Time for the Direct Option?

Last Orders at the Bar

The Criminal Bar is staring into the abyss; our solicitors are too. The system which we all put our heart and soul into every day is about to be smashed by a cretin who cannot conceive of the damage he is about to do; or worse doesn’t care because it will bring him personal advantage. .

I think we have to be honest; this is in part about money. This job has to pay well enough to make the sacrifices we all make worthwhile. The time we work all night and all weekend so that our kids and partners are like strangers, the traveling and the constant attempts to pay your bills whilst the LSC refuses to pay ours.

And yet there is so much more at stake here. The system is already run on a shoestring; the cuts simply cannot be borne. All of us have struggled to get…

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Save UK justice: the blogs

An excellent list of “Save UK Justice” blog comments



I think the personal – blogger – response to the current legal aid reform proposals is particularly informative and powerful so, I’ve begun compiling the reactions I’ve been able to track down. When finished (and whilst throughout) this should be a useful resource, reference and record. All the pieces below follow the publication of the ‘Transforming Legal Aid‘ proposals on 9 April 2013 and were written by individuals on blogs or published via other new media (eg podcasts, Storify) as opposed to articles published in mainstream and other online media and news outlets. I am not aware of any other list but if there is one could someone please share it so I can link to it/update this piece

Grayling that, please feel free to use the contact form below the list to let me know about any blog post(s) I’ve missed or new ones that need adding as…

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Save UK Justice: One Hundred Thousand

Thoughts on the Criminal Justice System

On 28th June 2013, Rachel Bentley’s Save UK Justice e-petition hit 100,000 signatures. What made the amount of signatures particularly special, was that it was her birthday.

The Solicitors Journal wrote about it: here.

100,000 signatures on an e-petition qualifies the matter to be debated by Backbenchers in Parliament. However, as we know, this debate took place one day ahead of meeting its 100,000 target (read about it here).

I understand that this Backbenchers debate occurred without prejudice to its numbers, therefore, as I understand it, a second debate could be held. I really hope so!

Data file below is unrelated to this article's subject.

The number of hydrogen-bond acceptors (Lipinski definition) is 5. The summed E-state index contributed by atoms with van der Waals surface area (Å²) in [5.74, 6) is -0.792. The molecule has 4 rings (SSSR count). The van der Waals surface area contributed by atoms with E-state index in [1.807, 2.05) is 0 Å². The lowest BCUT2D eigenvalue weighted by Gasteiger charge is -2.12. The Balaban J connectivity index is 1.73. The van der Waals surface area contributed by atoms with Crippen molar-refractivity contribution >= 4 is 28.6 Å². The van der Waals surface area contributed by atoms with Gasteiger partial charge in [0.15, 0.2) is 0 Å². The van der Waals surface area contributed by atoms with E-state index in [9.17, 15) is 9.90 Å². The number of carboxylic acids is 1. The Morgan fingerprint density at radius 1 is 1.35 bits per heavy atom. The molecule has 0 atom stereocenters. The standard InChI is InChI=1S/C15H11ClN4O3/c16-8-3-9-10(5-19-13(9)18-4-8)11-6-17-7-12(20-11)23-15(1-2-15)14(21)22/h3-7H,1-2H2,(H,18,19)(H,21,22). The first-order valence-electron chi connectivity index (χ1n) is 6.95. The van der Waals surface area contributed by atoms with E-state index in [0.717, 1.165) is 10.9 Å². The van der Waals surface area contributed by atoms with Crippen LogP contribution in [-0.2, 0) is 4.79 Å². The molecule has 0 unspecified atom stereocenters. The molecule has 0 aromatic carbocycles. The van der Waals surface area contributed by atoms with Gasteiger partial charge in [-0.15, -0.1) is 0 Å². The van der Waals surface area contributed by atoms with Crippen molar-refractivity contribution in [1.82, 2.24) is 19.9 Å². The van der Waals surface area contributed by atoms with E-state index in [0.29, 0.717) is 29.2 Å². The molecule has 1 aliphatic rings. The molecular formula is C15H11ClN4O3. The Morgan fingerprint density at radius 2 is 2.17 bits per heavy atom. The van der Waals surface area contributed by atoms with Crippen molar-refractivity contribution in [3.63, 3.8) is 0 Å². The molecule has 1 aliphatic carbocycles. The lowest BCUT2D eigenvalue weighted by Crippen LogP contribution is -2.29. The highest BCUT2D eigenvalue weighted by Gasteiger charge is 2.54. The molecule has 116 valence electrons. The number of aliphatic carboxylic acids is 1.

There are so many reasons why hitting a target of 100,000 is astonishing. There have been so many people who have been tirelessly campaigning to raise awareness of the following:

– All suspects deserve the right to choose their own solicitor. All suspects/defendants are entitled to a fair trial (Will Article…

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The Lord’s Finger

A view from the North

The famed Boardroom. In the middle sits Lord Sugar. To his right is Alan Beith and to his left Maura McGowan QC. The door opens and in walk the three contestants who have been brought back in to the Boardroom following this week’s task “Transforming Legal Aid”.

Lord Sugar Right you three sit down. This is the second task in a row that Team MoJ have failed and I am sick of the bloody sight of you lot. So come on then Chris, you were project manager, why wasn’t this all your fault?

Chris Grayling Well Lord Sugar, as project manager the most important role is to delegate responsibility and you’ll notice that a lot of the actual presentation was done by McNally because he said he had the skills to bring this home and I trusted him.

Lord McNally Hid behind me more like.

Lord Sugar But you did…

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We received this yesterday, 11th June, before the Justice Select Committee hearing, and before Lord McNally’s “hysterical” outburst on Law in Action, in an admirable interview by @joshuarozenberg.

Then this morning, Quentin Letts in the Daily Mail attacks the “ashtray” voice of Michael Turner QC, and the “Biker” Lucy Scott Moncrieff whilst railing about legal aid lawyers in sharp suits on £200 per hour.

Who knows how far into the public arena this blog reaches? This post is certainly not one likely to feature in the Mail, as they do not have the wit or the guts to publish anything that offends against their slavish toadying to the likes of Grayling and his ilk.

If you sense anger in this introduction you are right. Far too much of what appears below strikes personal chords with your editor, as indeed it will with the vast majority of those practitioners who…

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Letter to the Lord Chancellor, Secretary of State for Justice

This is just too good to miss.


A letter to the Lord Chancellor of Great Britain, Secretary of State for Justice

Mr Chris Grayling.

16th May 2013

Dear Lord Chancellor,

Can I congratulate you on your splendid proposals for reforming criminal legal aid, set out in the Ministry of Justice (MOJ) paper on 9th April 2013? I see that after the so-called ‘consultation period’, you propose to change the law by signing a statutory instrument and thereby circumventing both Houses of Parliament. I agree that they can’t be trusted on a matter of such importance.

When you first proposed (1) price competitive tendering for criminal solicitors’ firms and (2) the removal of every defendant’s right to the legal aid criminal solicitor of his/her choice I was surprised and worried. I could see one practical reason for it. By forcing each defendant to have the criminal solicitor allocated to them by the state, it guarantees a…

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